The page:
I’m sure this also shows just how much of a newbie I am, but I thought it was so cool to see the design I made and what it would look like on an iPhone8. You can also take a look at Project Coffee, the project in which I was building a mock-up.

While building my mock up, I wanted to use a component I saw in a training video. It was the top bar of the iPhone that shows the battery, date time etc. I did a quick search and found an iOS tool kit! Ahhh! It had all the components for Apple products I could possibly need for a mock up.

And it appears that I’ll be able to use my mock-up and convert it to React when I’m ready.

It will be fun to learn more about vector images and see what else I can do. But for now I’m blown away at the prototyping and the ability to share and receive feedback. Well done!

Dipping into React

I really enjoyed doing my front-end internship and was exposed to React while I was there, so I figured I’d give it a try.

So far, so good. Nothing really to report on other than I’m working through Wes Bos React For Beginners course. I actually started to go through Treehouse, but the tutorial wasn’t up to date and started to confuse me when I couldn’t do some of the steps.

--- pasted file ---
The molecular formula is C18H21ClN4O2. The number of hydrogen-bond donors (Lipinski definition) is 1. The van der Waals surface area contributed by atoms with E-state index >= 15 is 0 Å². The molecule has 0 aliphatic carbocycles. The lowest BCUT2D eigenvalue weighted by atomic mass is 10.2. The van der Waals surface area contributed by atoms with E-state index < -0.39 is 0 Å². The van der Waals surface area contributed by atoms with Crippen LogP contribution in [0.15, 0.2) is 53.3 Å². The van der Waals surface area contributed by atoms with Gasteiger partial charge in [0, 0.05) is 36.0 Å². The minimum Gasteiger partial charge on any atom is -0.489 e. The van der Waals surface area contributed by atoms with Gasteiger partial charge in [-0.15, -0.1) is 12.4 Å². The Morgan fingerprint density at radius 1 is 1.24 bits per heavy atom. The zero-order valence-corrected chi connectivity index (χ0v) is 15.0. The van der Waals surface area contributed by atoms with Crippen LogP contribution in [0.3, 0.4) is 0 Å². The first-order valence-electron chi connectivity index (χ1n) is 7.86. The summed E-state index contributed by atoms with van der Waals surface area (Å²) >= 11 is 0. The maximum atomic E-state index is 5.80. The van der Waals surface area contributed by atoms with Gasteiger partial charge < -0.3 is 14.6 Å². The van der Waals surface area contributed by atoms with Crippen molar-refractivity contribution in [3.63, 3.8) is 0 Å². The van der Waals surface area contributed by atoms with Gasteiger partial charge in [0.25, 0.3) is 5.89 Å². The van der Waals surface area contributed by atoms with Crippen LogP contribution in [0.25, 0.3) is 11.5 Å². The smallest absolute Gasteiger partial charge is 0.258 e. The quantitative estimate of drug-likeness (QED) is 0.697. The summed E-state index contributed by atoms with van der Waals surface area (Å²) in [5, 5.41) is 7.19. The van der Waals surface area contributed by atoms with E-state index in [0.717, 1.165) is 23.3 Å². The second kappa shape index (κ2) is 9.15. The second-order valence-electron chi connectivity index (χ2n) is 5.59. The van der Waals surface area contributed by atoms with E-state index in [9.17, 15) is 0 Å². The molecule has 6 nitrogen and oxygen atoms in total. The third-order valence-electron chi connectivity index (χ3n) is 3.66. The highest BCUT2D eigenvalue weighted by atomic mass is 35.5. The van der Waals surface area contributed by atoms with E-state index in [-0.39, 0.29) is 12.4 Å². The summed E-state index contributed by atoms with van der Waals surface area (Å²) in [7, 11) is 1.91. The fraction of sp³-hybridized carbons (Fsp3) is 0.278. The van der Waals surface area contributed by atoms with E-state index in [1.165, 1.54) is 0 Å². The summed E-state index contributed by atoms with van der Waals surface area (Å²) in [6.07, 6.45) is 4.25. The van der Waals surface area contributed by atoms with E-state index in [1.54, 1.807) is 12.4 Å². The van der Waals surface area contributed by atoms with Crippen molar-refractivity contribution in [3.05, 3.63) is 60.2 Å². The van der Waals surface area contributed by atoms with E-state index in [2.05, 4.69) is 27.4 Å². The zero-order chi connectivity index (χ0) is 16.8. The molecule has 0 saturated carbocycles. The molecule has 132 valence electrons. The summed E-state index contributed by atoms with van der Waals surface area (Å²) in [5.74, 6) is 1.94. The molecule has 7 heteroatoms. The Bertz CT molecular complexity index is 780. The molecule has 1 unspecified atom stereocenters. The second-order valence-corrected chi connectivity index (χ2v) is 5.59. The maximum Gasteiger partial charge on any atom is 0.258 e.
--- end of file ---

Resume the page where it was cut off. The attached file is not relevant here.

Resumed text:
It was nice though to see it on a customer’s live site before my internship with Planet Argon ended. Though it seemed to be fairly convoluted, it was cool to see it in action and what React is capable of.

I’m most excited to see what I can do with Project Coffee. Right now it’s an ugly vanilla application using fairly basic HTML, CSS and Javascript. Perhaps down the road we’ll see a post that shows the differences between vanilla Javascript, React and Vue!

More to come!

Lessons Learned: Merging Branches

The areas I’m least comfortable with is starting and ending a project. More specifically, a project with more than just me as a contributor.

It’s always a good idea to update your README.txt file so that it’s easy for new contributors to get their environment set up. Still doesn’t make me super confident, but I’m sure that comes with experience.

What makes me more nervous though, is when you’re ready to push. This week I was updating  the company website as part of my internship and after making the changes and received approvals, I was ready to push. Here’s the process I took:

Ready to merge

This allows you to get the most recent version of code which is especially important if you have more than one developers working on the site.
From your branch (lets call it branchname)